July 29th, 2010
03:04 PM ET

Security Brief: Who accesses military's sensitive info?

Editor's note: In light of the recent posting of military documents by the website Wikileaks, and the subsequent investigation into just who had access and who could have leaked them, the CNN Security Brief wanted to know a little more about who has access to what secrets.  We turned to James Curry, now a line producer at CNN International. Curry joined the Marine Corps at age 17 and served two years as an engineer, with one combat tour in Falluja, Iraq, in 2004, and three years as an embassy guard.  He holds a B.S. in political science from Troy State University.  He explains what's involved in getting top-secret clearance.

When we hear about someone having a top-secret security clearance, we think of that person having access to all of the nation’s secrets at the highest level. In reality, this is not the case. In order to gain access to classified material, one must have the appropriate level clearance and the “need to know.”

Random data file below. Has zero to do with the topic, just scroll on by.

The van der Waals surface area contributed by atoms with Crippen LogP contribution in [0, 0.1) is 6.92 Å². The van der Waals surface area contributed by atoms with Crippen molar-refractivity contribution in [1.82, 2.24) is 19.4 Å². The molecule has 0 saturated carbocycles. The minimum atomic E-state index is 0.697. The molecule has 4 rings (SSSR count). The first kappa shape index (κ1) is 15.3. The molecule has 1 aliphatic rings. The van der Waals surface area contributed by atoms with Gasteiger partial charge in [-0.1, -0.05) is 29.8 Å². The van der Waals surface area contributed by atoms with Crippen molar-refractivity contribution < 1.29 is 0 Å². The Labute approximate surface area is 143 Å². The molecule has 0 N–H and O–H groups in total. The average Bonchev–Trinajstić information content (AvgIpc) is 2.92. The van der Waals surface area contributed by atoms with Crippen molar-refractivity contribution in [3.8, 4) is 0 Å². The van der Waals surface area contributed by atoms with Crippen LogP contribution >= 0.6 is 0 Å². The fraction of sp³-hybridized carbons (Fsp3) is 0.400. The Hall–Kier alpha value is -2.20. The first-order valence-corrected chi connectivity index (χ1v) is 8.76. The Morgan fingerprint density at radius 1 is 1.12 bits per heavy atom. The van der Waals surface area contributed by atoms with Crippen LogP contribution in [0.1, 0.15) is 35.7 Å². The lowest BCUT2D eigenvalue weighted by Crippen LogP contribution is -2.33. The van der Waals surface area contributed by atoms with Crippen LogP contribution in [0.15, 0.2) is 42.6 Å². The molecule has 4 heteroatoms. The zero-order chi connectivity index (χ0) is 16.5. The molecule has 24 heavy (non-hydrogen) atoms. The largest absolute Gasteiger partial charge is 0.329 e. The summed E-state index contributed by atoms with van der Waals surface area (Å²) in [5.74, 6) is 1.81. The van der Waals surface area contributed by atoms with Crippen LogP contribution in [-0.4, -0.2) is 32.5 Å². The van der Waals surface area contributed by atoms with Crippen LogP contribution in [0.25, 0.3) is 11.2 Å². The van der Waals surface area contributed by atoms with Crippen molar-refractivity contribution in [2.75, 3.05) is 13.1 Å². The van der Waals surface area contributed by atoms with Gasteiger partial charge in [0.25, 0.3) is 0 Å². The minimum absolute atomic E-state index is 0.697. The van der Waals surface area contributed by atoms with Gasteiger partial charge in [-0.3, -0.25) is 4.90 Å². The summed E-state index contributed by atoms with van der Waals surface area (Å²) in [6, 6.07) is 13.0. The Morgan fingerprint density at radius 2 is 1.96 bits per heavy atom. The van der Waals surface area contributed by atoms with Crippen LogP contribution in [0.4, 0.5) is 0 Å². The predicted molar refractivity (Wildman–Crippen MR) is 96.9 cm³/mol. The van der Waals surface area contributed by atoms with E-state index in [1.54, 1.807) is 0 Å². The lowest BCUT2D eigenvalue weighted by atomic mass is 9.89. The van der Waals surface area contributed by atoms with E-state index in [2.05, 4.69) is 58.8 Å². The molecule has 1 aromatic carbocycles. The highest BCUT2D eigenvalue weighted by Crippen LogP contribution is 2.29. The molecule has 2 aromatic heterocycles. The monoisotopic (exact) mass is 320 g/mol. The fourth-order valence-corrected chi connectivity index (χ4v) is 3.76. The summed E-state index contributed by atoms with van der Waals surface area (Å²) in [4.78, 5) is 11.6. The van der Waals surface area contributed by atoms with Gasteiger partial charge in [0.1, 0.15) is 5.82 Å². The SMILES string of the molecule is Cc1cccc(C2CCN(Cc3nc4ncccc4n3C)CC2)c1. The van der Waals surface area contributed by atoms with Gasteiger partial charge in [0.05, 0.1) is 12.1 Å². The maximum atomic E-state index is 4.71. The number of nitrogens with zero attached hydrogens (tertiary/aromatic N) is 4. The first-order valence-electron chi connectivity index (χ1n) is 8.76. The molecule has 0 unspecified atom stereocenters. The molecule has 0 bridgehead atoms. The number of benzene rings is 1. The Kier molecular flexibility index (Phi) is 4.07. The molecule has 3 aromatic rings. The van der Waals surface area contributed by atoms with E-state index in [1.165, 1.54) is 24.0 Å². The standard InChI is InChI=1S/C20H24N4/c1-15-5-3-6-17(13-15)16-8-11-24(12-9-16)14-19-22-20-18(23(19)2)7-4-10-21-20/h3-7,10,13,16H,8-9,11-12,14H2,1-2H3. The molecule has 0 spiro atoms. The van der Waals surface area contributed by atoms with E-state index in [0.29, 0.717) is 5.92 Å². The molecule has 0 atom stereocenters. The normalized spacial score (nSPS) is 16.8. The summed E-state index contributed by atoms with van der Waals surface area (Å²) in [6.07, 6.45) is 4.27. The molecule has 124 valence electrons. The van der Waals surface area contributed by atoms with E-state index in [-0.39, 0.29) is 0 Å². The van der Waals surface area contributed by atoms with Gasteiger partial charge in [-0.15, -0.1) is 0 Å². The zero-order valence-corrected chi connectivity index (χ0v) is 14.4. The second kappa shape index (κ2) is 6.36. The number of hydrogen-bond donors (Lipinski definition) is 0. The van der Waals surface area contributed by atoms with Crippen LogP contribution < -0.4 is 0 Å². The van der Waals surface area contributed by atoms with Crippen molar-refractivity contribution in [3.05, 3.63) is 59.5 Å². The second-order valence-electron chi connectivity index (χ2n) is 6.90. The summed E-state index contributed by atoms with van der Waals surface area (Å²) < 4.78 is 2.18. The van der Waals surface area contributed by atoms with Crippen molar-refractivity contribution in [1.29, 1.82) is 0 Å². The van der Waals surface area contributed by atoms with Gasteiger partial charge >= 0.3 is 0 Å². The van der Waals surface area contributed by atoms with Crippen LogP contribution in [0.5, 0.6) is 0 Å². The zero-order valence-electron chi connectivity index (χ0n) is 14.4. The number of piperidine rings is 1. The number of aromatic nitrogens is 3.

In fact, many people within the United States government hold top-secret security clearances and don’t have access to classified material. For example, most State Department diplomats hold security clearances at the top-secret level; this includes press officers and consular officials. However, most of the work these people do involves little to no classified information.

This leads to the questions: What is a security clearance? Who gets one? And how does the U.S. government go about granting them?

Security clearances can be granted on three levels: confidential, secret, and top secret.  A clearance is granted based on the level of classified material a person may deal with while doing his or her job. Security clearances at the confidential and secret levels are relatively easy to obtain. Usually a minimal background check of state and local records is all that's required. If nothing serious turns up, the clearance is granted. It’s a pretty straightforward process. A face-to-face interview is not conducted.

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Filed under: Military • Security Brief • WikiLeaks